The Orange County Water District (OCWD) is undertaking North America’s largest PFAS pilot testing program. Ahead of the next Aquatech BreakOuts, we caught up with Jason Dadakis to find out more.
A significant problem for US utilities
The Orange County Water District (OCWD) recently scooped an award for what is being called the nation’s largest per- and polyfluoroalkyl substances (PFAS) testing programme.
Winning the Clair A. Hill Water Agency Award for Excellence from the Association of California Water Agencies (ACWA), the utility has completed phase one of the project.
Various treatment techniques are being tested by the utility to remove PFAS detected in local groundwater supplies. Multiple technologies have been tested in the district, including granular activated carbon (GAC) and ion exchange products, as well as novel adsorbents.
The district is currently working on adding 10 PFAS treatment plants throughout the area and has provided more than a year's worth of data to help determine the most effective treatment media to remove PFAS.
Jason Dadakis, executive director of water quality and technical resources at OCWD will provide an update on the programme at the next Aquatech BreakOuts, taking place on June 29 at 16:00 CET. The title of the online session is 'Futureproofing water treatment against contaminants and micropollutants of emerging concern'.
Ahead of the BreakOuts, Aquatech Online spoke to Jason Dadakis to find out more about the pilot.
Aquatech Online (AO): How big a challenge do you see PFAS becoming for water utilities?
Jason Dadakis (JD): PFAS contamination is a very significant problem for many US water utilities. With the USEPA beginning its regulatory development process towards a national primary drinking water standard for PFOA and PFOS, estimates of capital expenditures for PFAS-related drinking water treatment in the US range into the many billions of dollars, putting aside long-term operation & maintenance (O&M) costs.
AO: Your PFAS pilot project was recently recognised as an “exemplary program” by the Association of California Water Agencies. Talk to me about the processes examined here and why?
JD: Our pilot study has focused on adsorbent technologies, namely granular activated carbon, ion exchange resins, and novel alternative sorbents. These techniques are well-established in water treatment engineering, having fairly well-understood costs to design and implement at full scale. During Phase I of our study, we've conducted a side-by-side assessment of PFAS removal performance of 14 different adsorbent media from a range of vendors.
AO: Are there any notable results you can share from Phase 1 so far?
JD: All of the adsorbent technologies are initially able to remove PFAS effectively, but we have observed a wide range of contaminant breakthrough and media exhaustion behaviour. Some alternative novel sorbents marketed for improved PFAS removal have performed well and potentially offer lower operating costs.
Another notable result was that our contemporaneous lab-scale testing to predict GAC and alternative adsorbent performance matched our pilot quite well once we ran the pilot long enough to observe significant breakthrough; this helps validates the use of the standardised lab method ('rapid small-scale column testing') for PFAS to predict full-scale media life.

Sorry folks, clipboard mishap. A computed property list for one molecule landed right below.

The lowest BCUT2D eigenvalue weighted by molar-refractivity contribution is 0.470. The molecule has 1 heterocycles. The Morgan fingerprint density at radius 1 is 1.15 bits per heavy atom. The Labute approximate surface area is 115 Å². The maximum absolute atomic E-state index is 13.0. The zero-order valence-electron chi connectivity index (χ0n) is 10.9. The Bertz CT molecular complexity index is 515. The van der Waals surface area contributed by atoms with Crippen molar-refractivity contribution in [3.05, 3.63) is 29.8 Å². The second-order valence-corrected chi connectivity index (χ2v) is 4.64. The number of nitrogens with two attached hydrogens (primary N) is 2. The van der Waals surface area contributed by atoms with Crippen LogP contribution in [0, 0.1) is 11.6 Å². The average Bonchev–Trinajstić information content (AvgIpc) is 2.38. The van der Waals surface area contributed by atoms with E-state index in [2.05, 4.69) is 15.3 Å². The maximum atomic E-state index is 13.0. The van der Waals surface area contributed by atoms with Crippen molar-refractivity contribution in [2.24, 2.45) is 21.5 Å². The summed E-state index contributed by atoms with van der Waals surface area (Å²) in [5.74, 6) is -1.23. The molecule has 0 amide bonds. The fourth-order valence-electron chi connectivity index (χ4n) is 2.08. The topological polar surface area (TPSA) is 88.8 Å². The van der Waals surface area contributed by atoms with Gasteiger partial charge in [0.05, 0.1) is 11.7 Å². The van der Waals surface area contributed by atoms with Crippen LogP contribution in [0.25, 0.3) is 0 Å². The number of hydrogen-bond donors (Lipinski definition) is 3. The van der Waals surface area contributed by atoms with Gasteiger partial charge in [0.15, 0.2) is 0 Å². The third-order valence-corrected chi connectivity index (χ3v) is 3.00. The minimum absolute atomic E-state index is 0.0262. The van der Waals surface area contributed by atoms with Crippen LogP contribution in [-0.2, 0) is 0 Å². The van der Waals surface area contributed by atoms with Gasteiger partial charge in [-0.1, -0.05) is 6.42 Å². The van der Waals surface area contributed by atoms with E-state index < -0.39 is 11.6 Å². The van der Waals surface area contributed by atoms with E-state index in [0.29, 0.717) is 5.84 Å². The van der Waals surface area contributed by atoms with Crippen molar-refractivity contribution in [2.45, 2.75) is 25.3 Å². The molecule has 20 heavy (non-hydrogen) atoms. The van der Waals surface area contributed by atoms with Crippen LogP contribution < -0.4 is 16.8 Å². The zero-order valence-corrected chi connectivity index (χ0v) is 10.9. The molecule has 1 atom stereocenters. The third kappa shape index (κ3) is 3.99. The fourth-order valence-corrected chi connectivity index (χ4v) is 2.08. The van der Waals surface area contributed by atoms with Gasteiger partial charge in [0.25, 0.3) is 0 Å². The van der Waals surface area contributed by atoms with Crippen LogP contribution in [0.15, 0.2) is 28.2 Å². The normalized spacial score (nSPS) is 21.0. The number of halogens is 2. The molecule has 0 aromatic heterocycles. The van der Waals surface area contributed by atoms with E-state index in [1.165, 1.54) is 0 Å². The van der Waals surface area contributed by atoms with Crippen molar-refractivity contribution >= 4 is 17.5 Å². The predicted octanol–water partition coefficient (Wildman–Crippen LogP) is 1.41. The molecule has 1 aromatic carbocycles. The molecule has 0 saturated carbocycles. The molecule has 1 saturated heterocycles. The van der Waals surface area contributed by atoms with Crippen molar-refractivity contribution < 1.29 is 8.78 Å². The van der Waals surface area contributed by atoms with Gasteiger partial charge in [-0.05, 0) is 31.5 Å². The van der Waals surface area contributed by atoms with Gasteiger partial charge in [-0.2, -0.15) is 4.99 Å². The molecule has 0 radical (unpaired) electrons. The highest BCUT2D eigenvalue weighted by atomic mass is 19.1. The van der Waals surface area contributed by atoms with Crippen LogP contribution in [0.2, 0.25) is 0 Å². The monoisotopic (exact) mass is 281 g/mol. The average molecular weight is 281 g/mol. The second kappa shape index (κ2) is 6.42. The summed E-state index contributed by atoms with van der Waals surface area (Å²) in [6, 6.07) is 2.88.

However, one area where we have continued uncertainty is on the costs to dispose or regenerate spent treatment media or other residuals, which will be driven in part by future state and federal regulatory decisions.
AO: How do you see the area of PFAS removal leading to further market innovation and partnerships?
JD: It does appear as though a number of smaller start-up companies are working to develop novel treatment technologies. These newer vendors sometimes have only been able to demonstrate treatment performance in a very controlled laboratory setting and lack rigorous field-testing experience.
There are likely opportunities for these smaller players to work with universities and/or consulting engineers in demonstrations of “real-world” performance such that water utilities and regulators become comfortable with the use of their technologies at full-scale permitted facilities.
AO: California is also looking to take the lead when it comes to setting state-wide levels for microplastics in water. Tell me more about the drivers behind this?
JD: The primary driver is a law (SB 1422) passed by the State of California legislature in 2018, which directed its drinking water regulators to a) adopt a definition of microplastics in drinking water by July 1, 2020 and b) adopt a standard methodology to analyse drinking water for microplastics, along with a requirement for four years of testing and reporting, by July 1, 2021.
No other governmental body in the world has certified a standard analytical technique or developed a health-based threshold for microplastics in drinking water, so state regulators have been challenged by the law’s aggressive schedule and the relative infancy of the state of the science. It is likely that the state will issue advisory guidelines to help water agencies and consumers assess the results of the required testing.
AO: What are you hoping will be a key takeaway from your talk in the BreakOuts for international utilities?
JD: That in its role as the local groundwater basin manager, Orange County Water District has taken a proactive and collaborative approach in addressing PFAS with its retail agency stakeholders to restore the local water supply quickly and efficiently.
- The Aquatech BreakOuts on water quality will take place on June 29 16:00 CET.
- New BreakOuts announced on water quality
- Democratising data: 5 start-ups to watch in water quality monitoring
- EU collaboration to activate wave of change on marine plastic pollution